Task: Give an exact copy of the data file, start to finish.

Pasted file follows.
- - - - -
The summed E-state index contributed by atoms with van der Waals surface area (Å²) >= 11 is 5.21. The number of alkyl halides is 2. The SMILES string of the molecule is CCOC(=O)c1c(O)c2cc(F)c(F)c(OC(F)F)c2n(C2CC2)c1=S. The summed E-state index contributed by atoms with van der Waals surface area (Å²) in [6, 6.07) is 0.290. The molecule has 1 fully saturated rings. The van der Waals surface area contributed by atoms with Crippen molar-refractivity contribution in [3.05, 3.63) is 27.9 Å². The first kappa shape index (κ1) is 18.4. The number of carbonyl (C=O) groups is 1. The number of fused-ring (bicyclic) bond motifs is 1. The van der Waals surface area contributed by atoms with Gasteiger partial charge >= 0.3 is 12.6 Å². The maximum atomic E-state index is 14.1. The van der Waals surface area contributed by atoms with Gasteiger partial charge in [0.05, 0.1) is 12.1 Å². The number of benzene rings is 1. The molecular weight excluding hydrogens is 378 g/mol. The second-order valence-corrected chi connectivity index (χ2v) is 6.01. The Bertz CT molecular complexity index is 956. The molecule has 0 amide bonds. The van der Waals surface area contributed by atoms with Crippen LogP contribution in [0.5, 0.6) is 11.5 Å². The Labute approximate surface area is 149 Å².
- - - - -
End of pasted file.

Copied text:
The summed E-state index contributed by atoms with van der Waals surface area (Å²) >= 11 is 5.21. The number of alkyl halides is 2. The SMILES string of the molecule is CCOC(=O)c1c(O)c2cc(F)c(F)c(OC(F)F)c2n(C2CC2)c1=S. The summed E-state index contributed by atoms with van der Waals surface area (Å²) in [6, 6.07) is 0.290. The molecule has 1 fully saturated rings. The van der Waals surface area contributed by atoms with Crippen molar-refractivity contribution in [3.05, 3.63) is 27.9 Å². The first kappa shape index (κ1) is 18.4. The number of carbonyl (C=O) groups is 1. The number of fused-ring (bicyclic) bond motifs is 1. The van der Waals surface area contributed by atoms with Gasteiger partial charge >= 0.3 is 12.6 Å². The maximum atomic E-state index is 14.1. The van der Waals surface area contributed by atoms with Gasteiger partial charge in [0.05, 0.1) is 12.1 Å². The number of benzene rings is 1. The molecular weight excluding hydrogens is 378 g/mol. The second-order valence-corrected chi connectivity index (χ2v) is 6.01. The Bertz CT molecular complexity index is 956. The molecule has 0 amide bonds. The van der Waals surface area contributed by atoms with Crippen LogP contribution in [0.5, 0.6) is 11.5 Å². The Labute approximate surface area is 149 Å².